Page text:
Software Canary / Shadow Testing

TrueFoundry makes it really easy to test new versions of the software on live data without hurting existing production — by shadow testing. It also allows canary rollout of software by gradually shifting traffic to the new versions.

Secrets Management

Developers will be able to create secrets and reference them in their applications. Some of the key features of secrets management:

  1. The secret storage is backed by secretstores like Vault, AWS Secrets Manager, Google Secrets Manager, AWS Parameter Store, etc. None of the actual secret values are stored on the platform itself.
  2. The platform maintains a track of which secret is used in which application — so that whenever a secret is changed, it can prompt users to redeploy the corresponding services.
  3. The platform maintains secret versions which allow rollback of applications along with the corresponding secret versions.

Access control on secrets — Viewers can see the keys of secrets but not the values of the secrets. This way devops / infra team can share the keys with the developers without worrying about exposing the values of secrets.

Multi-Cluster Management and Deployment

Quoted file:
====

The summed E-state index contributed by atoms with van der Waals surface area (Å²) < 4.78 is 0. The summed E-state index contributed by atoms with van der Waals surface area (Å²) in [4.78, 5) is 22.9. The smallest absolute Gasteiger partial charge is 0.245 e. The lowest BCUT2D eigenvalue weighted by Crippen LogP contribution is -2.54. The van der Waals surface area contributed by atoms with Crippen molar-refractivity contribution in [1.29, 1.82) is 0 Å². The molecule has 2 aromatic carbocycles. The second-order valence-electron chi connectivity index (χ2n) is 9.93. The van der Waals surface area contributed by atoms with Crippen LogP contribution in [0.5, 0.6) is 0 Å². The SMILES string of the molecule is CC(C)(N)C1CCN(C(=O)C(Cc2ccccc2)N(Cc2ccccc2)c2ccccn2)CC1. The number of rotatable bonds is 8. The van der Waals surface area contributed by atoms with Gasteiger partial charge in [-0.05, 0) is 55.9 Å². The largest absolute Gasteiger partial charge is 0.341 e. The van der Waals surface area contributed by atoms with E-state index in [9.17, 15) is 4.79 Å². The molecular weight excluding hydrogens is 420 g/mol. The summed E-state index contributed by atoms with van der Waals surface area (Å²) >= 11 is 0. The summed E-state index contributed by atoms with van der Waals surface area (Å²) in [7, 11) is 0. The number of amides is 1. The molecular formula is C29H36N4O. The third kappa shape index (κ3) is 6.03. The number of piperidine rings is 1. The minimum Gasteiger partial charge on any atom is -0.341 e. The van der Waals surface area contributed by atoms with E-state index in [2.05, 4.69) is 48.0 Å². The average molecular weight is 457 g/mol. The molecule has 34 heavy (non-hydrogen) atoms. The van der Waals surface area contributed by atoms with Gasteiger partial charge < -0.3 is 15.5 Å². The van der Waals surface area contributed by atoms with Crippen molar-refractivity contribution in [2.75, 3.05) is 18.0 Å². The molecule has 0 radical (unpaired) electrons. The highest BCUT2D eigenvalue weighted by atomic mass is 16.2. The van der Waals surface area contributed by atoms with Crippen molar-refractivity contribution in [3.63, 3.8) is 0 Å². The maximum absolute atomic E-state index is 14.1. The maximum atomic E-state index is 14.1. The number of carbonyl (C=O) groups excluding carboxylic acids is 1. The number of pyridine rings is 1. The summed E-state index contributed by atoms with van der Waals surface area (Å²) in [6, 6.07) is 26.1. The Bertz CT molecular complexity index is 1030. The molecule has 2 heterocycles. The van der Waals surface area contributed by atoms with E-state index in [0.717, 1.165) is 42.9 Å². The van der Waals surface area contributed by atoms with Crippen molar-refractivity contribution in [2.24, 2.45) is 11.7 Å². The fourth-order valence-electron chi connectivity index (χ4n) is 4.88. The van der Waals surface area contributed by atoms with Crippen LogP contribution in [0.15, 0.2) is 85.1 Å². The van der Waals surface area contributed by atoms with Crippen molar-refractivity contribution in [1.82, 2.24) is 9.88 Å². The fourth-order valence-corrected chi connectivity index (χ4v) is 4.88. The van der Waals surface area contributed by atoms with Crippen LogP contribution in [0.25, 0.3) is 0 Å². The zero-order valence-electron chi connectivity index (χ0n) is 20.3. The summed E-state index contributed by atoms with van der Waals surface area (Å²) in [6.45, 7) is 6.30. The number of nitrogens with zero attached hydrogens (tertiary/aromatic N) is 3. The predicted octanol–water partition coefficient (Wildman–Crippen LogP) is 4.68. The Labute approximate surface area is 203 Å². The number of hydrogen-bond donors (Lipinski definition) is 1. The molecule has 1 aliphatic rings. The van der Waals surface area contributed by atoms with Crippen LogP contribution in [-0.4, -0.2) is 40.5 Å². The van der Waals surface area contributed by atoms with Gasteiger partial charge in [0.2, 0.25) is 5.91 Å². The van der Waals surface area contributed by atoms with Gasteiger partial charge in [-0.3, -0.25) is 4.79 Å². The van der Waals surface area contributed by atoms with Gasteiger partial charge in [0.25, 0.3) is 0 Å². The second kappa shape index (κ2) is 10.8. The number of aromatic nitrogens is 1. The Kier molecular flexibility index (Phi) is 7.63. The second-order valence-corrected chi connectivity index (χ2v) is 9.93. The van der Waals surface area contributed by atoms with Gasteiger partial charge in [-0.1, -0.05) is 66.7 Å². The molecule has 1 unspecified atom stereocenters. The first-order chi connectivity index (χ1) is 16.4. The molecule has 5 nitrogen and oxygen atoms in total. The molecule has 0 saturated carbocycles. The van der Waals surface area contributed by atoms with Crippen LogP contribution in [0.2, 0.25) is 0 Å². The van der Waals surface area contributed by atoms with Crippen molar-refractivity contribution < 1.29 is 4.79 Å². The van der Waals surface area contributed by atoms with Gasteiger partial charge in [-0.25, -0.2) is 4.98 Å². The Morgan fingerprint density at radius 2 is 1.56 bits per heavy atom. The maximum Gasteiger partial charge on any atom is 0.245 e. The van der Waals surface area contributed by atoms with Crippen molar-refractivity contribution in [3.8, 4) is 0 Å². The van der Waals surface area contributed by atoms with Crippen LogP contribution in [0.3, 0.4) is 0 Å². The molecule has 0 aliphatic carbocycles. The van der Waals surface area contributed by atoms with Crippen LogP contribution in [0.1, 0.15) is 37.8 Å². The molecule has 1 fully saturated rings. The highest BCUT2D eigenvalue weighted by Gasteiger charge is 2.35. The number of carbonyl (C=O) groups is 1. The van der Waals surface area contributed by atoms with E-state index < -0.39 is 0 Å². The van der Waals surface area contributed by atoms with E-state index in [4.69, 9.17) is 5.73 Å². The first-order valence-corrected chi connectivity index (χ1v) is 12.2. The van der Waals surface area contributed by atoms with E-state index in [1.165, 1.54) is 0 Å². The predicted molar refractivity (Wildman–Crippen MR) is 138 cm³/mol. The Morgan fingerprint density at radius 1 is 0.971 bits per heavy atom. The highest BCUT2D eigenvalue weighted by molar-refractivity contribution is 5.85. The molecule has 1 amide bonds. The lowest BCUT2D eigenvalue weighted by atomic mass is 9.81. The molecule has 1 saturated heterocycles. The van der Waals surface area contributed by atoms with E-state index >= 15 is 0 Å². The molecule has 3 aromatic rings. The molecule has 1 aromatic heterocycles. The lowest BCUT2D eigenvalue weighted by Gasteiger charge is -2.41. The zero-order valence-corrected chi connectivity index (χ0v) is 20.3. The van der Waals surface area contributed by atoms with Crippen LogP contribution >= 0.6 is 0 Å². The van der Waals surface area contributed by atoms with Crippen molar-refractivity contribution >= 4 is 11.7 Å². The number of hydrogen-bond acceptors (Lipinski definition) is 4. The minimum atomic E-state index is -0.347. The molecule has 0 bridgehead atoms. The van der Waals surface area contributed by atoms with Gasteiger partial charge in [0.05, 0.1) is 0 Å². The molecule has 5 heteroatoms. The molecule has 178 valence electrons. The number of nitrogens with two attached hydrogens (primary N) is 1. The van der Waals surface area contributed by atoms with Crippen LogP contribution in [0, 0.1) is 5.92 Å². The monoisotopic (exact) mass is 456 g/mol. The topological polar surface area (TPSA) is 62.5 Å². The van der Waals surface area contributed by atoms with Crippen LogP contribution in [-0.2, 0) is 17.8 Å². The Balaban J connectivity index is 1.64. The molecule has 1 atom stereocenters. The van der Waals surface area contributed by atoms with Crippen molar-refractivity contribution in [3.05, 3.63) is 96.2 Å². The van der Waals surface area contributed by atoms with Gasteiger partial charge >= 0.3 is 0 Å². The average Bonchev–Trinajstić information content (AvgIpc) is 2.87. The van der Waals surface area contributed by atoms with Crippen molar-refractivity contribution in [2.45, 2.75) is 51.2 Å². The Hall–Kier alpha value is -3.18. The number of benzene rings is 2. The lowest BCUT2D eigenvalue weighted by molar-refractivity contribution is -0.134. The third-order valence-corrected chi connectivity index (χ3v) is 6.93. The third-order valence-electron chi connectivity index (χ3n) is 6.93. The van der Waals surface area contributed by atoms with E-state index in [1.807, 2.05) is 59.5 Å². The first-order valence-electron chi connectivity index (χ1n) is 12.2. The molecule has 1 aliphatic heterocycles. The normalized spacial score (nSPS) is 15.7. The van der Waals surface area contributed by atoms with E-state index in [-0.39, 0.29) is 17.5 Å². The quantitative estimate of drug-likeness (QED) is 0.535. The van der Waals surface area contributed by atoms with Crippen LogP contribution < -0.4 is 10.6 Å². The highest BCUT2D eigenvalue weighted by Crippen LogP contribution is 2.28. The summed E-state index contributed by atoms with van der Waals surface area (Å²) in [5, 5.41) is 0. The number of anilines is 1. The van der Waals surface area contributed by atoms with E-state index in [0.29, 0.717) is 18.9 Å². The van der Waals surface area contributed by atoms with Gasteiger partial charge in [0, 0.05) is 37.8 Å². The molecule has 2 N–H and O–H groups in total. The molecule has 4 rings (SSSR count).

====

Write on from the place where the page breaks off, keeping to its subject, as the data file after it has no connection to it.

Multi Cluster Management

Truefoundry allows integration with multiple clusters and managing access control across them. Truefoundry doesn’t store the cluster credentials anywhere with itself, making it secure for different users in the company.

Access control on Kubernetes for different teams

Truefoundry makes it easy to put access control on Kubernetes namespaces and allocate them to different teams with resource quotas which enables developers to be more autonomous while ensuring that the infra remains stable, cost-controlled and secure.

Access control on Workspaces

Basic Monitoring and Logging UIs directly viewable on the platform

TrueFoundry doesn’t come up with any opinions on the logging or metrics platform that you want to use. The goal here instead is to integrate with a few common logging and monitoring solutions so that we can show a quick glance on the platform itself. For more detailed and customizable views, we do recommend using the existing monitoring solutions like Prometheus, Loki, ELK, Datadog or NewRelic.

Unified view of all services deployed and running (Service Catalog)

Deployed Services / Jobs / Models

Cost estimation and optimization on a per service level / team / engineer level.

We want to enable to track cost estimation and optimization on a per service or team level. Just exposing the visibility of cost to every single engineer creates the awareness to optimize the costs and remove the burden from a single team.

Deploy any terraform module (hence enabling deployment of any managed database, queue or caching services)